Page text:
AuthorDu Toit, P. C. V.
MetadataShow full item record
CitationDu Toit, P. C. V. (1996). Karoobush defoliation in the arid Karoo. Journal of Range Management, 49(2), 105-111.
PublisherSociety for Range Management
JournalJournal of Range Management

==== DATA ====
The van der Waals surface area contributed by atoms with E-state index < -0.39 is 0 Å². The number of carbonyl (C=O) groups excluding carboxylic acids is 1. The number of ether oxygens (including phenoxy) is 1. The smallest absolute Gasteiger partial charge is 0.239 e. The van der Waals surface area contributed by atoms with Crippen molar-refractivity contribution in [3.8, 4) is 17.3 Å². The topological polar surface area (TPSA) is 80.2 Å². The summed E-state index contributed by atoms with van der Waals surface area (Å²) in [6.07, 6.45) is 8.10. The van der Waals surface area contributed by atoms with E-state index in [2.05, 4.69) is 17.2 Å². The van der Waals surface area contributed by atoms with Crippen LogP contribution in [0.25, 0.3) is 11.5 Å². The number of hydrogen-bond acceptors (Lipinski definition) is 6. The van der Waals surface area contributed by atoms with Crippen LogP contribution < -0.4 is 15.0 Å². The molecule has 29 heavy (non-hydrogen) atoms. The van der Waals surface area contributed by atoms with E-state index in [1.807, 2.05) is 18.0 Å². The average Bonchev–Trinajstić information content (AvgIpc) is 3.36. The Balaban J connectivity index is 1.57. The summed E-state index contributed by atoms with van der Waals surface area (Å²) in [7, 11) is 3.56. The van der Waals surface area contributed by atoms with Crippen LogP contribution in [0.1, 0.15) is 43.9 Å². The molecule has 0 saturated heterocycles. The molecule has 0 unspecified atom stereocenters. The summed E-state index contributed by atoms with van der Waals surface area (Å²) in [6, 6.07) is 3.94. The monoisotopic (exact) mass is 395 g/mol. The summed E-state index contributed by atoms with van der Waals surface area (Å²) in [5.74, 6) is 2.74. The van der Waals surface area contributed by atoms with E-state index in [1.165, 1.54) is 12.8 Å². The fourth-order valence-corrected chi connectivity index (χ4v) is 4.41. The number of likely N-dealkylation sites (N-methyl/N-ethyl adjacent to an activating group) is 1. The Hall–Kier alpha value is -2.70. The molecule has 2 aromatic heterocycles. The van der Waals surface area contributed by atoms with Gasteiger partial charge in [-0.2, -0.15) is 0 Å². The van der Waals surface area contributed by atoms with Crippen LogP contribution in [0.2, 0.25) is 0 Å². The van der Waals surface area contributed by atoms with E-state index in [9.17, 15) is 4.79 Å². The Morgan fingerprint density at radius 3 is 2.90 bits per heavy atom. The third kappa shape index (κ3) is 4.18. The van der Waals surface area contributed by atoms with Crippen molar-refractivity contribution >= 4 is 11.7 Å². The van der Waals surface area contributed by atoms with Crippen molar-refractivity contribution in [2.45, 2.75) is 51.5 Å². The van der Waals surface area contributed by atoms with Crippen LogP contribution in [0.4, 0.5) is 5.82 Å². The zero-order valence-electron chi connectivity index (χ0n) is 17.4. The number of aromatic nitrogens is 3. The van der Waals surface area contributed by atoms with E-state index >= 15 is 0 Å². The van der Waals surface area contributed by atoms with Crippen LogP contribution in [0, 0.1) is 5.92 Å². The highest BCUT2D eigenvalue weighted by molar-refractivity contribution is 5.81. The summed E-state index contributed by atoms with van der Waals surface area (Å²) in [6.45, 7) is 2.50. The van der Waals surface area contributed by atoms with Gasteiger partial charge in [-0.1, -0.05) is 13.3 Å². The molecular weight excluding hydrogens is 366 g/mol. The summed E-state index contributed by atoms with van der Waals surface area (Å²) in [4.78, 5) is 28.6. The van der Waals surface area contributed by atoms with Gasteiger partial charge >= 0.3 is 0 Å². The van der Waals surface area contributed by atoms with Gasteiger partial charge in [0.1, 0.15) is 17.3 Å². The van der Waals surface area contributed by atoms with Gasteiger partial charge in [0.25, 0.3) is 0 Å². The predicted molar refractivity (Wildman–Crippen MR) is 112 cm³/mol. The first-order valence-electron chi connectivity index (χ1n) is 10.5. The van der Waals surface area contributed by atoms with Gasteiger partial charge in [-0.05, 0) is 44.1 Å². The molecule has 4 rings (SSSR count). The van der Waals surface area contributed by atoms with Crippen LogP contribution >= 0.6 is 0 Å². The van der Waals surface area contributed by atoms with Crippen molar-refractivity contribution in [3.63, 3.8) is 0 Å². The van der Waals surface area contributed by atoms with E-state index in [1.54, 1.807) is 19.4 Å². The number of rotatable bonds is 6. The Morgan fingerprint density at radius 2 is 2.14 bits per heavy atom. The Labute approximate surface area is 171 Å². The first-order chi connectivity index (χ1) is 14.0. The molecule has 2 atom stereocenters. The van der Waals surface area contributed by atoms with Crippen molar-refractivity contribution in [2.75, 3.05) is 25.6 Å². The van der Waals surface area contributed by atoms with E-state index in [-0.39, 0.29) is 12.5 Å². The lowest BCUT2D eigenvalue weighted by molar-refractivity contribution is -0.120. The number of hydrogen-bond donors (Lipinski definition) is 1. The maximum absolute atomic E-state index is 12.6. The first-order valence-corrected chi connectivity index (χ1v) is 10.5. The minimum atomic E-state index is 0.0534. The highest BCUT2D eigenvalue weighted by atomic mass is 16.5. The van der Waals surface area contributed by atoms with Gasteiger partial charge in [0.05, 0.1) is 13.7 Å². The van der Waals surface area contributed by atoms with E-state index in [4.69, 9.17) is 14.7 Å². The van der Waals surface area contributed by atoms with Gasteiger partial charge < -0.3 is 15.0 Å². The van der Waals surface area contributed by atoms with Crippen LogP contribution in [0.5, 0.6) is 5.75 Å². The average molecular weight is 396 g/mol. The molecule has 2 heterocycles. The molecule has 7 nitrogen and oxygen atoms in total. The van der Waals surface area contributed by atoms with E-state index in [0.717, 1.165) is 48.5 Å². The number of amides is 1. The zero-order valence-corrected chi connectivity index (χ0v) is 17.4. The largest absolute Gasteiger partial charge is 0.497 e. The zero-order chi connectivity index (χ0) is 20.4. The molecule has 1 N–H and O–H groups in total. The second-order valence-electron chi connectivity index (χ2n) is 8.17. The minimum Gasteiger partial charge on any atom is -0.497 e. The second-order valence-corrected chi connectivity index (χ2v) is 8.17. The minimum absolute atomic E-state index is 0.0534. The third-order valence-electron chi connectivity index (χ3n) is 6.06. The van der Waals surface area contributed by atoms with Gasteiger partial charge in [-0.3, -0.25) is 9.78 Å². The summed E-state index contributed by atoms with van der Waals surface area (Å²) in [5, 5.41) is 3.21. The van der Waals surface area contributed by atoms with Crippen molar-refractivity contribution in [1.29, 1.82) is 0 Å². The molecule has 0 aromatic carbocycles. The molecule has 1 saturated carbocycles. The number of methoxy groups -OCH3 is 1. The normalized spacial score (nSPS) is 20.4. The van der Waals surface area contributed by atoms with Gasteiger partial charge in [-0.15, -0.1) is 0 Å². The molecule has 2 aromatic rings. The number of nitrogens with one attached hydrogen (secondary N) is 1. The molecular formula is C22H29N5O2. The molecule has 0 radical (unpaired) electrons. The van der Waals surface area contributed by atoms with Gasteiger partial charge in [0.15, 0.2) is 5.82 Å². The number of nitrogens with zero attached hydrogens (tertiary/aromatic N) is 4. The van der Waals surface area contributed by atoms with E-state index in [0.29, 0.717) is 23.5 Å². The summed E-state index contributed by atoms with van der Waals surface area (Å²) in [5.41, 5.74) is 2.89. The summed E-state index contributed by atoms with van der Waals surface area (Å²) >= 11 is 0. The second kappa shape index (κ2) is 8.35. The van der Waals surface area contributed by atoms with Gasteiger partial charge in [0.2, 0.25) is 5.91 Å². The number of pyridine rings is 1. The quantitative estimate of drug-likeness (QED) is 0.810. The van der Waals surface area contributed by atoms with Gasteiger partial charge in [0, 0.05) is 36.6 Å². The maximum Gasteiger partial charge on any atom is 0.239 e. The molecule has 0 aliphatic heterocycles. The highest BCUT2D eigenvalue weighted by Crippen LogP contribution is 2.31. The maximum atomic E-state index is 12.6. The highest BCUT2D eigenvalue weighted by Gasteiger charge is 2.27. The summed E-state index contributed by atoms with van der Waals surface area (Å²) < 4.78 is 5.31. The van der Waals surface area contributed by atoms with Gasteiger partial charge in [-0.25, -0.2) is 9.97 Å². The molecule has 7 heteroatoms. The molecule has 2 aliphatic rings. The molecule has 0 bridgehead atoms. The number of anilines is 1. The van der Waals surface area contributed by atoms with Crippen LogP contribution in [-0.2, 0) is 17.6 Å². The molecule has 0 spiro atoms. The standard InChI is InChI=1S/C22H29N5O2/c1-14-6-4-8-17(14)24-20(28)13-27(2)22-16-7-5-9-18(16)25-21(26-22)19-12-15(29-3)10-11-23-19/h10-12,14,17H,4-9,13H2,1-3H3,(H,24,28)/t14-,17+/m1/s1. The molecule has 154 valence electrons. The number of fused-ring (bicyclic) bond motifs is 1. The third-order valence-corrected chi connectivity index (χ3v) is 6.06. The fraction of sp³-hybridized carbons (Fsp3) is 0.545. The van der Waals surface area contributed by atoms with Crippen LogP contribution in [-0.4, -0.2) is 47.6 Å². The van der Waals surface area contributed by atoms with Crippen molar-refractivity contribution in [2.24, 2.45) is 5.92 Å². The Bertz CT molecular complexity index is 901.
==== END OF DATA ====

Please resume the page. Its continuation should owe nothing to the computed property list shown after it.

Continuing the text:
AbstractThe relation was studied between the applied stocking rates and the degree to which sheep grazed stems of various karoobush species. A rule of thumb exists amongst farmers and research workers in the Karoo, that sheep graze stems of karoobushes with a diameter of 2 mm or less. This hypothesis was examined over a period of 3 years. The meetly grazed off stems of Pentzia spinescens Less. (doringkaroo) and Rosenia humilis (Less.) Bremer (blou perdekaroo), the most abundant forage species, were measured by sliding Vernier callipers. Estimates of grazeable dry matter, as used in the estimate of the current grazing capacity, is based on the separation of clipped dry matter into grazeable and non-grazeable material. This separation is based on the 2 mm criterion. The hypothesis that sheep voluntarily graze stems with a diameter of up to 2 mm was rejected. The stems of less palatable species are seldom grazed at 2 mm diameter, while grazed stems of paintable species are often thicker than 5 mm. It was established that sheep graze stems of the less palatable karoo bushes to a mean diameter of 1.4 to 1.6 mm. This impacts directly on the method in which dry matter production is estimated for the purposes of determining grazing capacity. The long term grazing capacity norm for this area is 30 ha large stock unit-1. Based on gain ha-1 data obtained from stocking rate trials, the grazing capacity is 33.4 ha large stock unit-1. The stocking rate: grazed stem relation yields an optimum grazing capacity figure of 32.5 ha large stock unit-1. This indicates that monitoring the grazed stems of appropriate species can be used to set grazing capacity limits or adjust stocking rates.